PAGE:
Tucked away in a quiet corner along the South American pathway of Reid Park Zoo are two of the most serene birds in Tucson: the lovely, black-necked swans, Delilah and Barbara. These two female companions share a tranquil grotto-type space just past the Andean Bear habitat near the entrance to the Pacu Fish and Diorama Cave where you can take a peek at some South American animal habitats in miniature, another delightful surprise in this area.
Come to the Reid Park Zoo and you will get to see something very special – a pair of Black and White Ruffed Lemurs, as well as their cousins the Ring Tailed Lemurs. Our Zoo is especially important to these furry primates. The Black and White Ruffed variety are nearly extinct in their home territory, so you are lucky to be able to see them right here, protected in a safe environment! Their natural habitat is in a lot of trouble.
The first thing you’ll notice when you enter the Reid Park Zoo is the new Flamingo Lagoon. It’s the most recently completed habitat of the Reid Park Zoo expansion, and it’s right up front next to the carousel. There you’ll find a lovely “flamboyance” of Chilean Flamingos, numbering around 27. Something always seems to be going on with this group. You’ll see them dunking their heads in the water, flapping their wings, standing perfectly still on one leg and dozing, preening, stiffly walking through the pools or on the grass, and even sometimes marching with great precision in mini-troops.
The Rhinos at the Reid Park Zoo are amiable enough to share their large habitat – first with a bachelor herd of tiny Speke’s Gazelle, and now with a pair of beautiful East African Crowned Cranes. In the wild, these endangered creatures live beside larger animals in wetlands and grasslands in Uganda, Kenya, Zambia, and South Africa. In neighboring Rwanda, Dr. Olivier Nsengimana, who has loved this species since childhood, founded the Rwanda Wildlife Conservation Association, which is particularly active in protecting and repopulating Crowned Cranes. These distinctive birds with their unmistakable golden crowns are the national bird of Uganda, and their image even graces the Ugandan flag.
Imagine checking out at the grocery store, and as you politely socially distance from the customer in front of you, your eyes land upon a new tabloid. It’s a special edition, The Aldabra Enquirer! The shocking headlines include, “Both Males AND Females promiscuous, expert says!” “Truth revealed – Esmeralda is actually a MALE!” “I ran for my life when I saw them NOSING!” “Heartless parenting, scientists declare” “It must have weighed 600 pounds, and it was coming right for me!” and finally, “Vacation in the Seychelles? Think again…what about the Aldabra CREEP? ” Like most tabloids, The Aldabra Enquirer includes a grain of truth in each headline, so read on to learn about these amazing, ancient giants!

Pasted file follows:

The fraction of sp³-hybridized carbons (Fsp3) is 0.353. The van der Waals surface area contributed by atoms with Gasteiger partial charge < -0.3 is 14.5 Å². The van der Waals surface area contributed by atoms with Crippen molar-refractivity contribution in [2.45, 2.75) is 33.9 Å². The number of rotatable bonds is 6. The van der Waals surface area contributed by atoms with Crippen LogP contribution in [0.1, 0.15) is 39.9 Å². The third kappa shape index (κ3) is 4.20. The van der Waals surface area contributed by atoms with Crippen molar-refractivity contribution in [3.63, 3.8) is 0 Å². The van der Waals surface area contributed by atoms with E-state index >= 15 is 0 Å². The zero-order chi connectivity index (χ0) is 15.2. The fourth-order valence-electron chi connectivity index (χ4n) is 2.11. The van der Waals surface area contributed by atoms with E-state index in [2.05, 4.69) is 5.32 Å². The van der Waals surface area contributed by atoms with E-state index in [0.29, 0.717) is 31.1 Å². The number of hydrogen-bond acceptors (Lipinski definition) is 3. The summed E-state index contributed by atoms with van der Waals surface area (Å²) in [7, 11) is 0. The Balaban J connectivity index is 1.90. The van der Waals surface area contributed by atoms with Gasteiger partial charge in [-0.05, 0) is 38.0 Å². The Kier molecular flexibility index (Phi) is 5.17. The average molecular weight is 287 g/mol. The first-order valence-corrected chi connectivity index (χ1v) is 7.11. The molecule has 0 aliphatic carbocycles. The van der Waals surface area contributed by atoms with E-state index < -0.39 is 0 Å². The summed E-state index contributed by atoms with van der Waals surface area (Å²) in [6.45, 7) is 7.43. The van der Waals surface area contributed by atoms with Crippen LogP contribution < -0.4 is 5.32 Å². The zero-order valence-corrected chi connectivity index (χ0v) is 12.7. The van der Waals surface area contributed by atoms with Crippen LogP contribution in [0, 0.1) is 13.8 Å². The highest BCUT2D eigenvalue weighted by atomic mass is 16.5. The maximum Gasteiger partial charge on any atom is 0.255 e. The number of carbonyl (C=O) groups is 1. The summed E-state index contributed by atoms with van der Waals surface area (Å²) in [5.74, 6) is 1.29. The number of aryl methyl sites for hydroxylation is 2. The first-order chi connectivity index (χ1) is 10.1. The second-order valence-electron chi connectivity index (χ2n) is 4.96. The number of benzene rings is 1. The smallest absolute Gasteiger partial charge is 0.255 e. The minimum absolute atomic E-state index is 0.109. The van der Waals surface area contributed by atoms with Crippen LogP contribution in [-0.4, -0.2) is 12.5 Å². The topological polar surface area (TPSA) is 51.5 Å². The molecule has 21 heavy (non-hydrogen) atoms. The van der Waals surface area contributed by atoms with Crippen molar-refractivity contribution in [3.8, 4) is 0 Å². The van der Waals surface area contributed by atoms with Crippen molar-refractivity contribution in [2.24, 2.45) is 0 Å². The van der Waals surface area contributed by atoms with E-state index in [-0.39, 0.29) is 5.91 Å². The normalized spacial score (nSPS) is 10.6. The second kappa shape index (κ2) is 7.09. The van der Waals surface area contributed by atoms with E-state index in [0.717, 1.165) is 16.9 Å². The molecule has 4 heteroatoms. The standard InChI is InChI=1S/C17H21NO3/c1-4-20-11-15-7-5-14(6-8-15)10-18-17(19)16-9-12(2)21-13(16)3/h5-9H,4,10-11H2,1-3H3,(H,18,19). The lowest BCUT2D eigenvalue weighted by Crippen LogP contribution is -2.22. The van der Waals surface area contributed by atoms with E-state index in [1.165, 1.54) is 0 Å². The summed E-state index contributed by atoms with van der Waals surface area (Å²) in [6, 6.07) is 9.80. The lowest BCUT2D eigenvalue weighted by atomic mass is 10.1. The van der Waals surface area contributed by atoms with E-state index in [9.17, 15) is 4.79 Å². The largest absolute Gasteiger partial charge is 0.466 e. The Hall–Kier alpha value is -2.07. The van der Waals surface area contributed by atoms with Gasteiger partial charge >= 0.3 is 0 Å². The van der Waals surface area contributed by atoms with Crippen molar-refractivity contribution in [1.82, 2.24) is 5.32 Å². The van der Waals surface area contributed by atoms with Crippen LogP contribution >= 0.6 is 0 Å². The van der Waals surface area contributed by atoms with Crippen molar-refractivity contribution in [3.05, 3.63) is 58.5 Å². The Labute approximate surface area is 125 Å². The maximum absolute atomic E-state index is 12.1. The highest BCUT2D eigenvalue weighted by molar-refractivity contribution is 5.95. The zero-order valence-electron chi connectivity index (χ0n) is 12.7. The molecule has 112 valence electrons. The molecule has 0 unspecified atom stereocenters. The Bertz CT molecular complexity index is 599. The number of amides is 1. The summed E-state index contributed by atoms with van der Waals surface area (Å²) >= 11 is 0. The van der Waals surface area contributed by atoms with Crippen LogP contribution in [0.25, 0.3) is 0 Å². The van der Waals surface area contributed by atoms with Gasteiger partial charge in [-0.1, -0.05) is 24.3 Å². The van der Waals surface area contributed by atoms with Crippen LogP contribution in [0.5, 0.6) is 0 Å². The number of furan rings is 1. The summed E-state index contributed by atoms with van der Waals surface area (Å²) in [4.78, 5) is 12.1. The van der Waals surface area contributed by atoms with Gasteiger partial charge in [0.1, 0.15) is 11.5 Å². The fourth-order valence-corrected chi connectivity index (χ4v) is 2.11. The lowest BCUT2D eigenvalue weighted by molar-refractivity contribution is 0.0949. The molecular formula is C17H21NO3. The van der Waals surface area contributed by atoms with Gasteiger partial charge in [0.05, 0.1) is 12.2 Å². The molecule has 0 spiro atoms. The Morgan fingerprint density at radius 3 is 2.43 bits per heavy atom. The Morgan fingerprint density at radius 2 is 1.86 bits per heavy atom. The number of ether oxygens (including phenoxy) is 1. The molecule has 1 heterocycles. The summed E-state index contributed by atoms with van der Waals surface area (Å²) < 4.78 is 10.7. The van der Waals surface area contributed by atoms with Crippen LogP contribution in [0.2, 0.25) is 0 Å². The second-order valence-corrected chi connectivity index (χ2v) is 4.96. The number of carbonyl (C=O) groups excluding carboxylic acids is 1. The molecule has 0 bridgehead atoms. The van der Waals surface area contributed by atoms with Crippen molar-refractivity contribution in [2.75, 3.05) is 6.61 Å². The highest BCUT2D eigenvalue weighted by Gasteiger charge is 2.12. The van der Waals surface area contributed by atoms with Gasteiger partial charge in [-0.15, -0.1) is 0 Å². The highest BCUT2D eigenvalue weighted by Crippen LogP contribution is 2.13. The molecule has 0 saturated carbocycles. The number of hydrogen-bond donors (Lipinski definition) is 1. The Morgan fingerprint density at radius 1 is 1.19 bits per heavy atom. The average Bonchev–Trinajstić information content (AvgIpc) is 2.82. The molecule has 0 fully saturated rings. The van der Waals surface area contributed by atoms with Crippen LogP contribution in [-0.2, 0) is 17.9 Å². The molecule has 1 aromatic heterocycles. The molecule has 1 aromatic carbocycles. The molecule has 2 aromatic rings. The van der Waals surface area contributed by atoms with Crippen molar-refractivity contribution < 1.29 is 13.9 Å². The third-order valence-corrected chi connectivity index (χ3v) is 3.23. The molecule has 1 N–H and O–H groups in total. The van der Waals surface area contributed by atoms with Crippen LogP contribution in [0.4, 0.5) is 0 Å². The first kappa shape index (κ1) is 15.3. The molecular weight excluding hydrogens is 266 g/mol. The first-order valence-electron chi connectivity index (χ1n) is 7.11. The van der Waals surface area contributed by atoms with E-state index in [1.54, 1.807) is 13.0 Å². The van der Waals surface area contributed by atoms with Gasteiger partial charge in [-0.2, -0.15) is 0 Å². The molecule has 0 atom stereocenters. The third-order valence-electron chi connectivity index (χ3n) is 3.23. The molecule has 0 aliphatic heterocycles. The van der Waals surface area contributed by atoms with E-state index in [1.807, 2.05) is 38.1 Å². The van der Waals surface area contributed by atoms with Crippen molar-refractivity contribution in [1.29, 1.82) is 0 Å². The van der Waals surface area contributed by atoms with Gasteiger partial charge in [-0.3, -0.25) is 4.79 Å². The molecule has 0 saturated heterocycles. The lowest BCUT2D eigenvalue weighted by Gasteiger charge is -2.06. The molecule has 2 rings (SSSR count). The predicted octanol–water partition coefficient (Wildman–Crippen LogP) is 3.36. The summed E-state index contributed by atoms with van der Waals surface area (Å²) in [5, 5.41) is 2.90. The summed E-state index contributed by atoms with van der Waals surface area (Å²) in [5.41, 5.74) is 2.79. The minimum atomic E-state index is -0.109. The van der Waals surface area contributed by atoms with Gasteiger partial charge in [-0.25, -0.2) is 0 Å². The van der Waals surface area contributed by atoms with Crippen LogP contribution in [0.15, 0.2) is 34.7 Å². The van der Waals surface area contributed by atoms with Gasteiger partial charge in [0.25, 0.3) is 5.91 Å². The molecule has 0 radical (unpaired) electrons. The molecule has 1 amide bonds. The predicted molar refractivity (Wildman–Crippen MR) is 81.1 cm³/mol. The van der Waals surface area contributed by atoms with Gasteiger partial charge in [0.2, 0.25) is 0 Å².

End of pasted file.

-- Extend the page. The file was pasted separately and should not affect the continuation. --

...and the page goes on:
The zebra: A kind of “horse,” yes, but a horse of a very different stripe!
Zebras are hooved mammals, members of the greater equine family that also includes horses and donkeys. They resemble horses, but they are stockier, closer to donkeys. And of course, unlike horses or donkeys, zebras are covered with those dazzling black and white stripes.
As the heat and monsoon rains of the desert southwest force us indoors, I thought it might be a good time to dust off that old black and white Composition notebook (you know the one) and reminisce about your early school days. I’d like you to revisit Biology class, when you were first introduced to some of the longest lists in the world, those of the animal, vegetable, and mineral variety. To keep it manageable, let’s just focus on the animals and one Order in particular, the Primates.
The Wings of Wonder Aviary in the Reid Park Zoo expansion has big plans – plans to bring us an array of interesting and beautiful birds in all sizes, in shady, tree-filled habitats with opportunities to just sit, meander, de-stress, and observe, or if you’re in the mood, to feed some of the species!
A Green Tree Python! These arboreal snakes are born yellow or brick-red and turn bright green as they mature. Their vivid color, with a pattern of spots and stripes, provides a perfect camouflage. They can be virtually invisible in the tropical rainforests of New Guinea, eastern Indonesia and the northeast Cape York Peninsula of Australia. They have a prehensile tail (capable of grasping) that helps them climb trees and also plays a devilishly clever role in hunting.
If you’re somebody who likes to visit the Reid Park Zoo, or other reputable zoos and aquariums, chances are you are a little bit more concerned about environmental matters than the average person. That’s great – but why is it happening? Psychologists point out that those positive memories you’re getting by watching the animals in a beautiful environment may be a result of a few things: the experience of seeing a baby elephant imitating her big sister, a pack of wild dogs joyfully running around and jostling one another, or even a rhino enjoying a mud bath can be quite enjoyable and vivid . These sights may even seem familiar and evoke emotions if you imitated your own big sister, jockeyed for position with siblings or friends, or just remember the pleasure of lolling in a cool spot on a hot day. You’re forming pleasant psychological connections with creatures you would probably never encounter in your lifetime, if not for the Zoo.
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